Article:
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Your Cheating Heart is In Your Genes

broken heartWhat causes a person to be unfaithful to his or her spouse, or significant other? Why do some people have “one night stands”, while other people never decide to do so? A new study reveals that the tendency for a person to engage in these kinds of risky behaviors has something to do with their own specific genetic make up.

In a revolutionary study, a team of investigators was led by Justin Garcia, who is a SUNY Doctoral Diversity Fellow in the laboratory of evolutionary anthropology and health at Binghamton University, State University of New York. This study takes a look at sexual behavior, and matches up a person’s choices with that same person’s genes. The 181 young adults who volunteered to be in this study gave researchers samples of their DNA. The young adults also gave researchers a very detailed history of their sexual behaviors and intimate relationships. The results revealed that individual differences in sexual behavior could be influenced by the presence or absence of a genetic variation.

There is a gene called DRD4. This gene is a dopamine receptor. Dopamine is the chemical that is released in our brains when we feel pleasure. In the past, this gene has been linked to sensation seeking behavior, such as drinking alcohol, taking drugs, or even gambling. The people in the study who had a specific variation on their DRD4 gene were much more likely to have a history of uncommitted sexual activity, which included both “one night stands” as well as acts of infidelity.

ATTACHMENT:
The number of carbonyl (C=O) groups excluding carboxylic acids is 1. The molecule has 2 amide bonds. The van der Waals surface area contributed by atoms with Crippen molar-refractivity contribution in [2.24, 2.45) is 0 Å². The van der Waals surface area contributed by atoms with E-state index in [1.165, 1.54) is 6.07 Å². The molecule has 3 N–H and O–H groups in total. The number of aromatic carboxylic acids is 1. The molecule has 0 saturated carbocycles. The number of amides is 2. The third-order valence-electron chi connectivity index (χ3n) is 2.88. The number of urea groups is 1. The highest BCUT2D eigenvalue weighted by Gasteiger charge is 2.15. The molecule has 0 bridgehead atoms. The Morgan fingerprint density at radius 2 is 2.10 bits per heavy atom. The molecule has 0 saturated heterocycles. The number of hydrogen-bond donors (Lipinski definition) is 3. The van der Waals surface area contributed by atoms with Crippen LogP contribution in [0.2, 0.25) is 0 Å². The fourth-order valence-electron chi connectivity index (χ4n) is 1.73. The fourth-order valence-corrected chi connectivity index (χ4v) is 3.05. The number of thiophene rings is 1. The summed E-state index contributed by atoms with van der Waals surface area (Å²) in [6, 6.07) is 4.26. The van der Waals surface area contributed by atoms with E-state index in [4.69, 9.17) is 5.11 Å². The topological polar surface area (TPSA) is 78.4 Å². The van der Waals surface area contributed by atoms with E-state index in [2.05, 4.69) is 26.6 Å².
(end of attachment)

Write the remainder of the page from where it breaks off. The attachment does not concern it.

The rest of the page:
The reason? It has something to do with seeking out a dopamine rush. The people with this gene variant feel pleasure when they take risks. This can motivate that person to make behavioral choices that are going to trigger that rush, because it, in itself, is a pleasurable experience. It is very risky to have a “one night stand” with a complete stranger. It is risky to be in a committed relationship, and attempt to have a sexual relationship with another person outside of that committed relationship. What if they get caught? The risks are both physical, and psychological.

Now, this doesn’t excuse the behaviors, it simply explains some of the motivation behind them. Not everyone who has this gene variant is absolutely going to become a cheater. Not everyone who does not have the gene variant is going to always be unquestionably faithful. There are some factors involved other than genetics. However, this study is the first to discover a genetic reason behind why some people cheat, while others do not.

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